Visually, my port project is drastically different from the original app, but the Twine version of “Pry” reveals some important observations about the original work. Firstly, one of the effects of porting the app to Twine is that it allows the player to undo choices they have made, by way of the sidebar. This makes for a loss of the player’s curiosity that was alive in the original work; the fact that you had to restart the entire chapter of “Pry” in the app in order to make different choices was frustrating, but it also sparked an interest and drive to replay each segment until the player earned all four completion diamonds for every chapter. The creation of the undo button may have made for a more pleasant experience when reading Chapter 2, but it lost some of its intrinsic meaning as well.
Secondly, the addition of audio and video is truly essential to the essence of “Pry,” and this was something that could not be translated through a port to Twine. These interactive elements make the work much more immersive and interactive than the Twine version, despite the inclusion of choices between different actions. In the words of Janet Murray in Chapter 3 of her work, Hamlet on the Holodeck (1997), the removal of these ways of experiencing the work change the story’s spatial quality (one of the four essential properties of digital environments), which is “created by the interactive process of navigation.” It does not abolish that property entirely, however, but merely adjusts it, since my addition of narrative text serves as a replacement to help the reader feel as if they are moving through the story world.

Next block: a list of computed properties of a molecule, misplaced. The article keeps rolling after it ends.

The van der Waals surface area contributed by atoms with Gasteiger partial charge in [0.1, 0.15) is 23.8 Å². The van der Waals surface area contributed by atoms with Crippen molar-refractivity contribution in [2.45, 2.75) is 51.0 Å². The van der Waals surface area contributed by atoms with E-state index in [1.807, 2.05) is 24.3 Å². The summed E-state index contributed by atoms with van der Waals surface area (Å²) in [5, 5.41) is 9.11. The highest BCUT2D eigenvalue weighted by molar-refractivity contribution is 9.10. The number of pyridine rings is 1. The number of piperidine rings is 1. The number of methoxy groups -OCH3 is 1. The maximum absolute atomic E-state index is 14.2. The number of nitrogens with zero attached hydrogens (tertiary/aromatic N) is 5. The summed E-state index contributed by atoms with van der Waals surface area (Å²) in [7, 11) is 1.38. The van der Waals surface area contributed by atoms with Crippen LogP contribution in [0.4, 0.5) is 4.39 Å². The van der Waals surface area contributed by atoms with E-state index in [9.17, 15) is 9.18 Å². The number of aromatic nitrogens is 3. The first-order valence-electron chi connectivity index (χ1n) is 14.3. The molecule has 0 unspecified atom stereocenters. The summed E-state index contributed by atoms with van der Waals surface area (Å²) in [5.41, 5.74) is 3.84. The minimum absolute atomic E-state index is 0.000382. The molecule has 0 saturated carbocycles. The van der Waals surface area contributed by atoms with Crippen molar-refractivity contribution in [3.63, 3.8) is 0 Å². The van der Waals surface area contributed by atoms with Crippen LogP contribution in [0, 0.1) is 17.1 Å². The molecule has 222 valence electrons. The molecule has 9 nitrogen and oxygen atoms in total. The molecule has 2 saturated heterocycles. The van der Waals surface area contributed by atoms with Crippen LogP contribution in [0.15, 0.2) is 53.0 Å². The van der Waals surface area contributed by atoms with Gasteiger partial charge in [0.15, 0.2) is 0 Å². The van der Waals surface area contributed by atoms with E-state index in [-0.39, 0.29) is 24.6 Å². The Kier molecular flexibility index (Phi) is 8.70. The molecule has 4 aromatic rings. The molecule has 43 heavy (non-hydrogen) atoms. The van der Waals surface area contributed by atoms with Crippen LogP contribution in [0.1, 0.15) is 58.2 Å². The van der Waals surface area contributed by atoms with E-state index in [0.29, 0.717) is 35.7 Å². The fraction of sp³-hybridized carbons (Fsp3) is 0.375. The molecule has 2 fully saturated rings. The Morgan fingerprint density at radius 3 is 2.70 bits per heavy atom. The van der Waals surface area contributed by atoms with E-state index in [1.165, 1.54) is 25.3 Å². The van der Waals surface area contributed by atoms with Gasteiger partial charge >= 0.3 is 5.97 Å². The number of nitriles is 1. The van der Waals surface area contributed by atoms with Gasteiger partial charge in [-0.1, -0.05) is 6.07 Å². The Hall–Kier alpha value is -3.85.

Another essential property of digital environments that my port of “Pry” fulfilled was the procedural property, or, as Murray denotes, the “defining ability to execute a series of rules.” This property can be well visualized through a medium such as Twine, because both in the creation of the game and the execution of it, the process is very formulaic. When creating a Twine game, the actions are very repetitive—write a new passage, create links for the end of the passage, and write a new passage that corresponds to the last one—and the same is true for playing a Twine game, where the actions include reading the text and clicking on the different links within it.